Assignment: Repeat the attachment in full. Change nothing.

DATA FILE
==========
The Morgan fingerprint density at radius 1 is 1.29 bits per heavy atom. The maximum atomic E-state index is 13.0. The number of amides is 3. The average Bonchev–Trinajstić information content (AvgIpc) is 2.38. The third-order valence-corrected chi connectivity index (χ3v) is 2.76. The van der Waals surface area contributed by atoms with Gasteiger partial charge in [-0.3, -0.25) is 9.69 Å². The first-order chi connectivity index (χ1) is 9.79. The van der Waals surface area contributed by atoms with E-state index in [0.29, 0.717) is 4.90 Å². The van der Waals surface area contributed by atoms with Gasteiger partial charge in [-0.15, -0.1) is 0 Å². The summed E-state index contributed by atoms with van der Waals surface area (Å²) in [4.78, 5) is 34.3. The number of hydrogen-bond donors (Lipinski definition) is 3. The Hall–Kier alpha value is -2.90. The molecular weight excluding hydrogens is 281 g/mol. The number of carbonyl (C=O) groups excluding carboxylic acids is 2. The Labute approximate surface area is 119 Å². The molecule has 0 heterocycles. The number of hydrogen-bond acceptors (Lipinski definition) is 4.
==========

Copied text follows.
The Morgan fingerprint density at radius 1 is 1.29 bits per heavy atom. The maximum atomic E-state index is 13.0. The number of amides is 3. The average Bonchev–Trinajstić information content (AvgIpc) is 2.38. The third-order valence-corrected chi connectivity index (χ3v) is 2.76. The van der Waals surface area contributed by atoms with Gasteiger partial charge in [-0.3, -0.25) is 9.69 Å². The first-order chi connectivity index (χ1) is 9.79. The van der Waals surface area contributed by atoms with E-state index in [0.29, 0.717) is 4.90 Å². The van der Waals surface area contributed by atoms with Gasteiger partial charge in [-0.15, -0.1) is 0 Å². The summed E-state index contributed by atoms with van der Waals surface area (Å²) in [4.78, 5) is 34.3. The number of hydrogen-bond donors (Lipinski definition) is 3. The Hall–Kier alpha value is -2.90. The molecular weight excluding hydrogens is 281 g/mol. The number of carbonyl (C=O) groups excluding carboxylic acids is 2. The Labute approximate surface area is 119 Å². The molecule has 0 heterocycles. The number of hydrogen-bond acceptors (Lipinski definition) is 4.